Dental bridges are a great way to replace missing teeth. Your existing teeth are used to literally create a bridge to cross the area where your tooth is missing. Bridges are made from gold, metal, alloys, or porcelain to ensure that they are strong and durable.
The process of creating a bridge begins by creating abutments out of your existing teeth where the bridge will be attached. The existing teeth are recontoured to provide a base for the bridge. After the abutments have been created, a mold is taken of the area which is sent to a dental lab. The lab is able to use the mold to create a bridge that will fit properly and feel as close to your natural teeth as possible. The bridge consists of two crowns on either end to place on the abutments and a pontic, which is the new tooth that replaces your missing tooth.
We will fit you with a temporary bridge while we wait for the lab to craft your permanent bridge. This will protect the abutments and the exposed gum areas and look more appealing than having a missing tooth. When the permanent bridge has been created, you will have a follow up visit to set the bridge. It will be placed on the abutments and the dentist will then use an adhesive to make sure that the bridge is set.
The bridge may take a little while to get used to, but after a few days it should feel like you have your own teeth back again. You should eat soft foods for the first few days after having your bridge placed. After the initial phase, you will be able to eat whatever you want with no issues.
If you are missing a tooth you should strongly consider having it replaced. Besides the aesthetic disadvantage of missing a tooth, it could also cause structural changes to your mouth and jaw, as well as making it difficult to eat or speak properly. Set up an appointment today to restore your smile.
............Some Questions That You May Have..;
What is a Bridge ?
A bridge is a dental appliance that replaces one or more natural missing teeth, thereby "bridging" the space between two teeth. Fixed bridges are cemented into place next to "abutment" teeth- the surrounding teeth on either side of the space or "span." Unlike removable partial dentures, fixed bridges cannot be taken out of the mouth by the patient.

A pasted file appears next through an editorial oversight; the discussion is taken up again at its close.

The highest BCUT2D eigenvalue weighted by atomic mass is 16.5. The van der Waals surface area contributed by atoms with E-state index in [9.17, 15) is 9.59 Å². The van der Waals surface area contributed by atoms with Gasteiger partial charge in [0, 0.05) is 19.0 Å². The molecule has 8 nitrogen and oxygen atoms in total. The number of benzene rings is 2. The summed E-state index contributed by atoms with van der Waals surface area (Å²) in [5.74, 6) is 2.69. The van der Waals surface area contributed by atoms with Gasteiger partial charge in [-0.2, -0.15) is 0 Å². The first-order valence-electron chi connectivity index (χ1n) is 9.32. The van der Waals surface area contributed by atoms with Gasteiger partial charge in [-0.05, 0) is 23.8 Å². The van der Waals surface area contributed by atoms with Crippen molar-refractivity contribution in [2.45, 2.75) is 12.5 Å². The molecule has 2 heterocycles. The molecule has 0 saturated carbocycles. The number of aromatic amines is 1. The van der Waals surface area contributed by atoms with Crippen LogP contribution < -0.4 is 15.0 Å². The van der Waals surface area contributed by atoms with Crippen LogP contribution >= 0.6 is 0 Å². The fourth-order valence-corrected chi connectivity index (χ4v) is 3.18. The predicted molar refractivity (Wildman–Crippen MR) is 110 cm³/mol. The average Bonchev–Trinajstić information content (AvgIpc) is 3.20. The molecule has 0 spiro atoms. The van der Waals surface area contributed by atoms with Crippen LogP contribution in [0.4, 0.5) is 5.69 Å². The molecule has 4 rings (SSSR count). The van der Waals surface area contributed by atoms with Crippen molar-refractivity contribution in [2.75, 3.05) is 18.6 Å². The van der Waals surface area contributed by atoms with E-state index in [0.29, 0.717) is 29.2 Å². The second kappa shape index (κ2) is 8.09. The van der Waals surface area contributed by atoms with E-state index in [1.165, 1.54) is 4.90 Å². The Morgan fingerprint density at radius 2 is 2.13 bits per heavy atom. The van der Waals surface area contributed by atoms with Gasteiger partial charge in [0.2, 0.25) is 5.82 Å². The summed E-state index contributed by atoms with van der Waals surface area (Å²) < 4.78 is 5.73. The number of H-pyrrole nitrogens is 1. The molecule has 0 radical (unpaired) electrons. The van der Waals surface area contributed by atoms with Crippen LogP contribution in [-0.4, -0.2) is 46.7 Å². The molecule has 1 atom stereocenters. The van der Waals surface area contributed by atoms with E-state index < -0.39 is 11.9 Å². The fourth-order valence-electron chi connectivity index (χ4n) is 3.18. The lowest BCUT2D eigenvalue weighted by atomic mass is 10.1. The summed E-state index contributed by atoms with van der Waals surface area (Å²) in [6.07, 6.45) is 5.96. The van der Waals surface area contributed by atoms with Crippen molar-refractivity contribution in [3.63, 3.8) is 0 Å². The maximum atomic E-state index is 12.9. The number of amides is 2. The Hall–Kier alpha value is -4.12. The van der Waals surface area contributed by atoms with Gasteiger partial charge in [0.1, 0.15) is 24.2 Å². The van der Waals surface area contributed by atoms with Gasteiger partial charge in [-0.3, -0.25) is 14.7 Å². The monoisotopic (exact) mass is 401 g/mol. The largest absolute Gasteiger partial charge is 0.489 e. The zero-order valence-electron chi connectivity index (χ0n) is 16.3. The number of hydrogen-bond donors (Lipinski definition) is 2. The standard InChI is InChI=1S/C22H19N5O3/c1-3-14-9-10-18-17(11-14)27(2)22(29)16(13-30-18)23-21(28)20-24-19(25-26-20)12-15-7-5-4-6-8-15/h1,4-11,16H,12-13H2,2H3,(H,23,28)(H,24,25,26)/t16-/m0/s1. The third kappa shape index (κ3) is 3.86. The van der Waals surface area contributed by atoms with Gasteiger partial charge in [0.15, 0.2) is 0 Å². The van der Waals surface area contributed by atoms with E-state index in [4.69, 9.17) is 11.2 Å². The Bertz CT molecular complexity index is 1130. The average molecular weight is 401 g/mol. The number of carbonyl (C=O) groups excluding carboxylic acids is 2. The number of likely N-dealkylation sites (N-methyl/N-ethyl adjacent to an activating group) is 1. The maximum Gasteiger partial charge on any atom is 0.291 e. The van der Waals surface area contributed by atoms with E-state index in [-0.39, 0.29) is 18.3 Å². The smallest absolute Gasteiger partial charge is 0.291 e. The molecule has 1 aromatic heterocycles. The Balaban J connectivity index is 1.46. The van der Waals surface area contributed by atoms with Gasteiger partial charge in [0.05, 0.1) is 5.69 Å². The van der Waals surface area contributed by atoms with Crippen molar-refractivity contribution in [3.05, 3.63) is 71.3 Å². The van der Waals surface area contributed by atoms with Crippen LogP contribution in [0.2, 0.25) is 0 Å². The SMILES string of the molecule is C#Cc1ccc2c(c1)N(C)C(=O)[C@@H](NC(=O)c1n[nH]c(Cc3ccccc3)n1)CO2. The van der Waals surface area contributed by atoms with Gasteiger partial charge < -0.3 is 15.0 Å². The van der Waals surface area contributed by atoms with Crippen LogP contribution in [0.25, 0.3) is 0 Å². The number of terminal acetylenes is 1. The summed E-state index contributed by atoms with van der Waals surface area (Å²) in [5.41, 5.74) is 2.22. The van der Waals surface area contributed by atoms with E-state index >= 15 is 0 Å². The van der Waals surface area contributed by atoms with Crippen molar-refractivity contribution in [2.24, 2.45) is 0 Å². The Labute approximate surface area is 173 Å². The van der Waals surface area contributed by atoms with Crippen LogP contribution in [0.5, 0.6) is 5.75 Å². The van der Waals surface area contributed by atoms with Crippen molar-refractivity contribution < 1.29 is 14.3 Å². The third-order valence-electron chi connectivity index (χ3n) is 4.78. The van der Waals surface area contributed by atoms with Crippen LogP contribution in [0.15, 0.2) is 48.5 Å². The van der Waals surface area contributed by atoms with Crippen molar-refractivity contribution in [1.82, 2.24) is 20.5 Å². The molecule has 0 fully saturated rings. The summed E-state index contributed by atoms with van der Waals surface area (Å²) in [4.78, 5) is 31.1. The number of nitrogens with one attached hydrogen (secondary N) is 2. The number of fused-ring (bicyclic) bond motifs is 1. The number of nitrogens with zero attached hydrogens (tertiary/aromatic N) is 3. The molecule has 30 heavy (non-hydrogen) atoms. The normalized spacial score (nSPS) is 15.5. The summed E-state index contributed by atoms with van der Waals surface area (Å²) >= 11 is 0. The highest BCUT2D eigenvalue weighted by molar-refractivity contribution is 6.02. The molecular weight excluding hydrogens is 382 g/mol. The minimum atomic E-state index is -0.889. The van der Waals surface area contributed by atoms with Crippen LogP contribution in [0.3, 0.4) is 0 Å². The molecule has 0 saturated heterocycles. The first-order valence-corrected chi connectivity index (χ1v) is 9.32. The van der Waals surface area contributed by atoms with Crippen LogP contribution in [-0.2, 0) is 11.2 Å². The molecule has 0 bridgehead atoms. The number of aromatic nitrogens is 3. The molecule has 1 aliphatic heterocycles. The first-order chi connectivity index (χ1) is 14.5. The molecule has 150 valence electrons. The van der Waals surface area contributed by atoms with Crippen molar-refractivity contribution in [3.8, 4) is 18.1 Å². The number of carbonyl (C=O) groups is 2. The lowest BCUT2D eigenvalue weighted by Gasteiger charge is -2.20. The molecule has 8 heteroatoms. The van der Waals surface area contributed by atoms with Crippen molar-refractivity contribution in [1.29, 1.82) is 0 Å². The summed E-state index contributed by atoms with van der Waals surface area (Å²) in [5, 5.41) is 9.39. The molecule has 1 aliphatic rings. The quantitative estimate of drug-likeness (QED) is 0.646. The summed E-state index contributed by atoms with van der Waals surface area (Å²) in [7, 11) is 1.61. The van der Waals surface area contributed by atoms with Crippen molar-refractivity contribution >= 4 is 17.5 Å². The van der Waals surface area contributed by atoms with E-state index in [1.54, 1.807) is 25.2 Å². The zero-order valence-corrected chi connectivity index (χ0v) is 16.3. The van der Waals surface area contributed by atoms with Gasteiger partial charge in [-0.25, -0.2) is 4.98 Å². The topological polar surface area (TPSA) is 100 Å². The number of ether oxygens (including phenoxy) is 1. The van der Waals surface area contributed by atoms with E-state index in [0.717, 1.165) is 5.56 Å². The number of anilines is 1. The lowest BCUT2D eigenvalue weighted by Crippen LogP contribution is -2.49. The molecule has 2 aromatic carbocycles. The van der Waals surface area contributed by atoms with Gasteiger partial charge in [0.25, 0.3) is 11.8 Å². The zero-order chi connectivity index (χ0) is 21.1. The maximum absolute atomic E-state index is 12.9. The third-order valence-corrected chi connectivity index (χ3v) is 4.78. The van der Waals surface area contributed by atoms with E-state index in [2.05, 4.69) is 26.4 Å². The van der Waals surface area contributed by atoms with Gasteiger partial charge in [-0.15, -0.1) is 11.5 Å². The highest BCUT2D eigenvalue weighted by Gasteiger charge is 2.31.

A fixed bridge is a device that typically consists of three units- a pontic (a false tooth) fused between two crowns (see diagram) that are cemented to abutment teeth.
Do I need a bridge ?
If you are missing any teeth and are committed to maintaining good oral hygiene practices, you may be a good candidate for a bridge. A bridge is the most natural choice to fill the space in your mouth left by missing teeth. This space can cause the surrounding teeth to drift out of position and can cause teeth and gums to become more susceptible to tooth decay and gum disease that can cause further tooth loss. Fixed bridges not only correct an altered bite, improve your chewing ability and speech, but they also safeguard your appearance by preventing the collapse of your facial features that can cause premature wrinkles and age lines.
What types of bridges are there ?
Besides traditional bridges, another popular design is the resin bonded or "Maryland" bridge, primarily used for the front teeth. This is usually the most economical choice when the abutment teeth are health and don't contain large fillings. The pontic is fused to metal bands that can be bonded to the abutment teeth with a resin cement and hidden from view, reducing the amount of preparation o the adjacent teeth.
A cantilever bridge may be used if there are teeth on only one side of the span. This involves anchoring the pontic to one side over one or more natural adjacent teeth. If there are no adjacent teeth to act as anchors, your dentist may recommend an implant- a metal post that is surgically imbedded into the bone and capped with a crown as an abutment.
In some cases where the span is large, your dentist may recommend a removable partial denture or even an implant-supported prosthesis.
What procedures are involved ?
For a traditional fixed bridge, the first appointment consists of the dentist reducing the adjacent abutment teeth that will act as anchors. Impressions are made from which a metal framework including the pontic, is created. By the second appointment, the final bridge is fitted over the teeth.
The total treatment time is usually between two and four weeks, depending upon the type of bridge. However, because it is often difficult to match the natural shade of your teeth, the treatment time may be longer.
How do I care for a bridge ?
With a bridge, it is more important than ever to brush, floss and see your dentist regularly. If you do not control the buildup of food debris and plaque- the sticky film of bacteria formed from acids in foods- your teeth and gums can become infected, requiring further treatment and resulting in possible loss of the bridge. Your dentist may also recommend using floss threaders that help remove bacteria from hard to reach spaces between the bridge and adjacent teeth and gums.